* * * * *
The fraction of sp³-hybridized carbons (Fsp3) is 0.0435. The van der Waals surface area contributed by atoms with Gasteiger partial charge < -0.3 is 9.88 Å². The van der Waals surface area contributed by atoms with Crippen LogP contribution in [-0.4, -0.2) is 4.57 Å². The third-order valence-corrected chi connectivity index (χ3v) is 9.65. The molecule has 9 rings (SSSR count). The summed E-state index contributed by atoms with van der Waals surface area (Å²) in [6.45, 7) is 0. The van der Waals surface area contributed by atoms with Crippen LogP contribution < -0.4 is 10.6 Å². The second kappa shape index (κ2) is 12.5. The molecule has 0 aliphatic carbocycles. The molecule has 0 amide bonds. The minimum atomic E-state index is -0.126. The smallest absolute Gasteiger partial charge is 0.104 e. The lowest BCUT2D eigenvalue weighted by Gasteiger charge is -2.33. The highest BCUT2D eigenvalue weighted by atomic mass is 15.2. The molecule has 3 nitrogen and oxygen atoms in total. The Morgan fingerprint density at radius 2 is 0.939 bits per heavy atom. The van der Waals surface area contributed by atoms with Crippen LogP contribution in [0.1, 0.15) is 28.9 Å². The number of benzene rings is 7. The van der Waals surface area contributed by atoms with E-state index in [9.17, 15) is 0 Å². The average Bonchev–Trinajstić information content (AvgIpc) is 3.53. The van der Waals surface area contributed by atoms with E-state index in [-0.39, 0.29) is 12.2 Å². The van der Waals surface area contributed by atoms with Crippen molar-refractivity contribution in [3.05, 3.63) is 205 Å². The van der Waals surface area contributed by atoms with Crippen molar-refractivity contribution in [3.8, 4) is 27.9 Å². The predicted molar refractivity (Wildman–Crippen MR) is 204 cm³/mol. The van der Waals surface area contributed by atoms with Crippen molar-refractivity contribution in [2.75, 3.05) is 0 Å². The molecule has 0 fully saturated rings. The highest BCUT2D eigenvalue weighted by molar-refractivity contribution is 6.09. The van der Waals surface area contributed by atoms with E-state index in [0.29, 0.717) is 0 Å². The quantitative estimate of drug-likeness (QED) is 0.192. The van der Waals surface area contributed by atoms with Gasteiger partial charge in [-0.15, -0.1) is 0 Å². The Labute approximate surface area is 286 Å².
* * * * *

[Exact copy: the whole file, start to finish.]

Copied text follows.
The fraction of sp³-hybridized carbons (Fsp3) is 0.0435. The van der Waals surface area contributed by atoms with Gasteiger partial charge < -0.3 is 9.88 Å². The van der Waals surface area contributed by atoms with Crippen LogP contribution in [-0.4, -0.2) is 4.57 Å². The third-order valence-corrected chi connectivity index (χ3v) is 9.65. The molecule has 9 rings (SSSR count). The summed E-state index contributed by atoms with van der Waals surface area (Å²) in [6.45, 7) is 0. The van der Waals surface area contributed by atoms with Crippen LogP contribution < -0.4 is 10.6 Å². The second kappa shape index (κ2) is 12.5. The molecule has 0 aliphatic carbocycles. The molecule has 0 amide bonds. The minimum atomic E-state index is -0.126. The smallest absolute Gasteiger partial charge is 0.104 e. The lowest BCUT2D eigenvalue weighted by Gasteiger charge is -2.33. The highest BCUT2D eigenvalue weighted by atomic mass is 15.2. The molecule has 3 nitrogen and oxygen atoms in total. The Morgan fingerprint density at radius 2 is 0.939 bits per heavy atom. The van der Waals surface area contributed by atoms with Crippen LogP contribution in [0.1, 0.15) is 28.9 Å². The number of benzene rings is 7. The van der Waals surface area contributed by atoms with E-state index in [9.17, 15) is 0 Å². The average Bonchev–Trinajstić information content (AvgIpc) is 3.53. The van der Waals surface area contributed by atoms with E-state index in [-0.39, 0.29) is 12.2 Å². The van der Waals surface area contributed by atoms with Crippen molar-refractivity contribution in [3.05, 3.63) is 205 Å². The van der Waals surface area contributed by atoms with Crippen molar-refractivity contribution in [3.8, 4) is 27.9 Å². The predicted molar refractivity (Wildman–Crippen MR) is 204 cm³/mol. The van der Waals surface area contributed by atoms with Crippen molar-refractivity contribution in [2.75, 3.05) is 0 Å². The molecule has 0 fully saturated rings. The highest BCUT2D eigenvalue weighted by molar-refractivity contribution is 6.09. The van der Waals surface area contributed by atoms with E-state index in [0.29, 0.717) is 0 Å². The quantitative estimate of drug-likeness (QED) is 0.192. The van der Waals surface area contributed by atoms with Gasteiger partial charge in [-0.15, -0.1) is 0 Å². The Labute approximate surface area is 286 Å².